Director: Abhay Chopra
Cast: Sidharth Malhotra, Akshaye Khanna, Sonakshi Sinha
Ittefaq is the crisp, amoral, intriguing but implausible reworking of Yash Chopra’s 1969 film. The original is an over-dramatic but poignant portrait of two flawed individuals who make a tenuous connection over one night. The man, accused of murder, is actually innocent. The woman, ostensibly an innocent victim, is actually a murderess. At one point, the two have a drink together. There is a moment of laughter and respite from the storm outside – both literal and metaphorical.
But debutant director Abhay Chopra isn’t interested in telling us this story, which incidentally has worked through the decades and across languages – the 1969 Ittefaq was inspired by the Gujarati play Dhoomas, which was based on an English play called Signpost to Murder, which was also made into a Hollywood film in 1965.
Instead Abhay and co-writers Shreyas Jain and Nikhil Mehrotra merely use this source material as a springboard to create a police procedural. Most of the action takes place at the Colaba Police Station and the real protagonist of the film is an investigating officer – Dev, played by Akshaye Khanna. This is a wise decision. Dev is the best etched character in the film – he’s skeptical and tough but also humane and genuinely funny. At one point, you see him flipping through a magazine on the pot. In another scene, when the prime accused Vikram Sethi, is shedding tears, Dev moves the plate of food sitting between them saying, sambhar mein girega. I think there might be potential for a broody Mumbai crime franchise here with the acerbic Dev saving the city. Akshaye has just the right mix of acting chops and eccentricity to pull it off.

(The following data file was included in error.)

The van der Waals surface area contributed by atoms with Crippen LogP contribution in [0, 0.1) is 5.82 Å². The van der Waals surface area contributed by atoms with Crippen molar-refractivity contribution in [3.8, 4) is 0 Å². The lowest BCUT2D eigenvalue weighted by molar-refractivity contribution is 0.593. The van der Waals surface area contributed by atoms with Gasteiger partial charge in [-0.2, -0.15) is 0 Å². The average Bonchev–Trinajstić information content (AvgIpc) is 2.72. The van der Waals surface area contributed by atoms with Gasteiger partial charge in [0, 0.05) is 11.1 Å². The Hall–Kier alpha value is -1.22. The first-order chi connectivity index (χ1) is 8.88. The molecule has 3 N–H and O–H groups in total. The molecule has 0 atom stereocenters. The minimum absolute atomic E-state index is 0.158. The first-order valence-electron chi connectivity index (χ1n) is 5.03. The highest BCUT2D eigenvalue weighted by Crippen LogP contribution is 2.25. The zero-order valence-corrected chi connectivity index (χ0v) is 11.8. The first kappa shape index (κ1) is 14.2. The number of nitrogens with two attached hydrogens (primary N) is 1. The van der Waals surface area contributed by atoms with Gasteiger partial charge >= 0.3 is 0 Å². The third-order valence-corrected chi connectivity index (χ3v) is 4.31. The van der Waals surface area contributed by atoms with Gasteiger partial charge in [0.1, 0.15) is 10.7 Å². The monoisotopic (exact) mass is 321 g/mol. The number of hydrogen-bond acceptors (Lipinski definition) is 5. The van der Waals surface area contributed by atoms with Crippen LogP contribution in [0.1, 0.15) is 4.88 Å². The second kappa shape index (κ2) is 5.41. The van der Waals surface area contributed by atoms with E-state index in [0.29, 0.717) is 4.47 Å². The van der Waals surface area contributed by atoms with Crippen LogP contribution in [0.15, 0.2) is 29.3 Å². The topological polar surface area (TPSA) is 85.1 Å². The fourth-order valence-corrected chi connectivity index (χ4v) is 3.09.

Sidharth Malhotra is Vikram, a dashing, famous book author from the UK. I love Bollywood’s idea of the publishing business – authors are almost always affluent, jet-setting celebrities. Having written a few books myself, I know how different the reality is but we buy into this alluring fantasy. Besides it provides the opportunity for a killer line – when Dev asks his junior if he reads, pat comes the reply from another cop – yeh sirf Chetan ke Bhagat hain.
Abhay makes an assured debut but he has far more at his disposal than Yash Chopra did – the story has been enlarged to include more characters and locations. So you never get the sense of claustrophobia or intimacy that the original Ittefaq created. Instead an imposed timeline – Vikram must be charged within 3 days otherwise he will return to the UK – creates a sense of urgency. The story is narrated Rashomon-like from different points of view. And through the first half, it’s genuinely gripping.
The second half loses some of this steam. The peripheral plot points don’t fit organically and the climactic twist is too far-fetched. I also wish Sonakshi Sinha had more to work with. Maya has little of the vulnerability or complexity that Nanda’s character Rekha had in the original. She is flatly written and fairly forgettable. Sidharth does better – especially in a scene in which Vikram breaks down in the lock-up.
The best thrillers are those that can stand up to scrutiny. In these films, when you go back, post-reveal, and question what you saw, the premise still holds. Ittefaq doesn’t manage that. But it has enough verve and smarts to keep you hooked.